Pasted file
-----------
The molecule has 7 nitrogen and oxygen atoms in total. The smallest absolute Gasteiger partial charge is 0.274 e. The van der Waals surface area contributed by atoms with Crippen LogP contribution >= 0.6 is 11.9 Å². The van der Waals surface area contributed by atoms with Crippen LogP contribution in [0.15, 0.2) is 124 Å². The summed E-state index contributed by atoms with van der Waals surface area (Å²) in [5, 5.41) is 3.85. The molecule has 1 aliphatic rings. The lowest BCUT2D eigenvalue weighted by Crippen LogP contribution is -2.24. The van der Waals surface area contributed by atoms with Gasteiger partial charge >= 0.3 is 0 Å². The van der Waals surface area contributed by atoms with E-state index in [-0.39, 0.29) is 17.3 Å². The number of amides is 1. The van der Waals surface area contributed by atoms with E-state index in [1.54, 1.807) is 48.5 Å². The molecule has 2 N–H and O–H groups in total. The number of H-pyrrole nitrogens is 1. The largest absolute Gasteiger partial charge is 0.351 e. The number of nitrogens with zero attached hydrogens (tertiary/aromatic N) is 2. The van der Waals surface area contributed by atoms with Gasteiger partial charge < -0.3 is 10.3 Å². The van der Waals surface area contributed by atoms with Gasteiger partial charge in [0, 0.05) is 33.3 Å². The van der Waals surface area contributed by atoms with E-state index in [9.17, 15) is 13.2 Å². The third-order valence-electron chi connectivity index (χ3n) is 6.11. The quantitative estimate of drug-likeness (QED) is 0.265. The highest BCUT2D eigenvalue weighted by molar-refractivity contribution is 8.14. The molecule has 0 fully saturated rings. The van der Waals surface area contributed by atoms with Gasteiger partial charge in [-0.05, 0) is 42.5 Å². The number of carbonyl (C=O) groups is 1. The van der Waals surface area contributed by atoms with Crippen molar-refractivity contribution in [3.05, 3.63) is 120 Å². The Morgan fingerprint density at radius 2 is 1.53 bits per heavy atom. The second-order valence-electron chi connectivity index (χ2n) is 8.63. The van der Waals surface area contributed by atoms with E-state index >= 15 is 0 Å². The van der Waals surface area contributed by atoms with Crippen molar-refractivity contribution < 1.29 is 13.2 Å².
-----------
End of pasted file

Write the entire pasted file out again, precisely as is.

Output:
The molecule has 7 nitrogen and oxygen atoms in total. The smallest absolute Gasteiger partial charge is 0.274 e. The van der Waals surface area contributed by atoms with Crippen LogP contribution >= 0.6 is 11.9 Å². The van der Waals surface area contributed by atoms with Crippen LogP contribution in [0.15, 0.2) is 124 Å². The summed E-state index contributed by atoms with van der Waals surface area (Å²) in [5, 5.41) is 3.85. The molecule has 1 aliphatic rings. The lowest BCUT2D eigenvalue weighted by Crippen LogP contribution is -2.24. The van der Waals surface area contributed by atoms with Gasteiger partial charge >= 0.3 is 0 Å². The van der Waals surface area contributed by atoms with E-state index in [-0.39, 0.29) is 17.3 Å². The number of amides is 1. The van der Waals surface area contributed by atoms with E-state index in [1.54, 1.807) is 48.5 Å². The molecule has 2 N–H and O–H groups in total. The number of H-pyrrole nitrogens is 1. The largest absolute Gasteiger partial charge is 0.351 e. The number of nitrogens with zero attached hydrogens (tertiary/aromatic N) is 2. The van der Waals surface area contributed by atoms with Gasteiger partial charge < -0.3 is 10.3 Å². The van der Waals surface area contributed by atoms with Gasteiger partial charge in [0, 0.05) is 33.3 Å². The van der Waals surface area contributed by atoms with E-state index in [9.17, 15) is 13.2 Å². The third-order valence-electron chi connectivity index (χ3n) is 6.11. The quantitative estimate of drug-likeness (QED) is 0.265. The highest BCUT2D eigenvalue weighted by molar-refractivity contribution is 8.14. The molecule has 0 fully saturated rings. The van der Waals surface area contributed by atoms with Gasteiger partial charge in [-0.05, 0) is 42.5 Å². The number of carbonyl (C=O) groups is 1. The van der Waals surface area contributed by atoms with Crippen molar-refractivity contribution in [3.05, 3.63) is 120 Å². The Morgan fingerprint density at radius 2 is 1.53 bits per heavy atom. The second-order valence-electron chi connectivity index (χ2n) is 8.63. The van der Waals surface area contributed by atoms with E-state index >= 15 is 0 Å². The van der Waals surface area contributed by atoms with Crippen molar-refractivity contribution < 1.29 is 13.2 Å².